Those who’ve been with the Gumshoe for a while know that it’s tough to top Stansberry’s Phase 1 Investor for marketing that uses over-the-top hyperbole about tiny biotech and mining stocks, and creative names that obscure the truth behind their investments — that doesn’t seem to have changed much with the new(ish) guy at the helm, Frank Curzio, who has already pitched a couple “creatively named” ideas for mining and resource penny stocks (that being the “Thermogenic Oil (geothermal stocks)” and “Underwater Gold Sands (underwater mining)” teasers from the last six months or so).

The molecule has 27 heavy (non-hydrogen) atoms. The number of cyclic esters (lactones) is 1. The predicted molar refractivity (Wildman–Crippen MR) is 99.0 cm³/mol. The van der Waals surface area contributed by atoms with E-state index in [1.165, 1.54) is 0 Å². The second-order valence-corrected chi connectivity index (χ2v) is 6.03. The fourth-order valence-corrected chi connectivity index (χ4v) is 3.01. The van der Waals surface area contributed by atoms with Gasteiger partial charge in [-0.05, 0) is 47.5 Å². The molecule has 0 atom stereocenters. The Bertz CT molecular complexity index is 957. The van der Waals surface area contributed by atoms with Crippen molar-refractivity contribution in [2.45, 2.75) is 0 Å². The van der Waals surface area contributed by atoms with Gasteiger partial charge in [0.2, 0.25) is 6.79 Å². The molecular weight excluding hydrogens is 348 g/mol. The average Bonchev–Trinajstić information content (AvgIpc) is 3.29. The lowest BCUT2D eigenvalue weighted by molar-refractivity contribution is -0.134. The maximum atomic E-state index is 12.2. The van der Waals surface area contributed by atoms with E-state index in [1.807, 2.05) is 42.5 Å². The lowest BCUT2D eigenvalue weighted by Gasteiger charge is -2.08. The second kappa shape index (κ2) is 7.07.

And you also may know that this newsletter, which is their most expensive ($3,000 a year), usually focuses on microcap stocks — so I’ll forewarn you that whether or not this ends up being a stock that I like or you like, it’s so teensy and illiquid that the shares are likely to move just because I’m going to share the name with you (and, to be fair, because other folks are probably sniffing out this stock and trying to trade around the recommendation to get any “pop” that this teaser causes). Of course, if you rush out to try to trade off the typical pop that tiny stocks get from teasers (or even from me), this will probably be the time it doesn’t work. Stansberry’s ads are going to reach millions of people, but probably far more will read this Gumshoe article than will subscribe to a $3,000 newsletter, so … reader beware.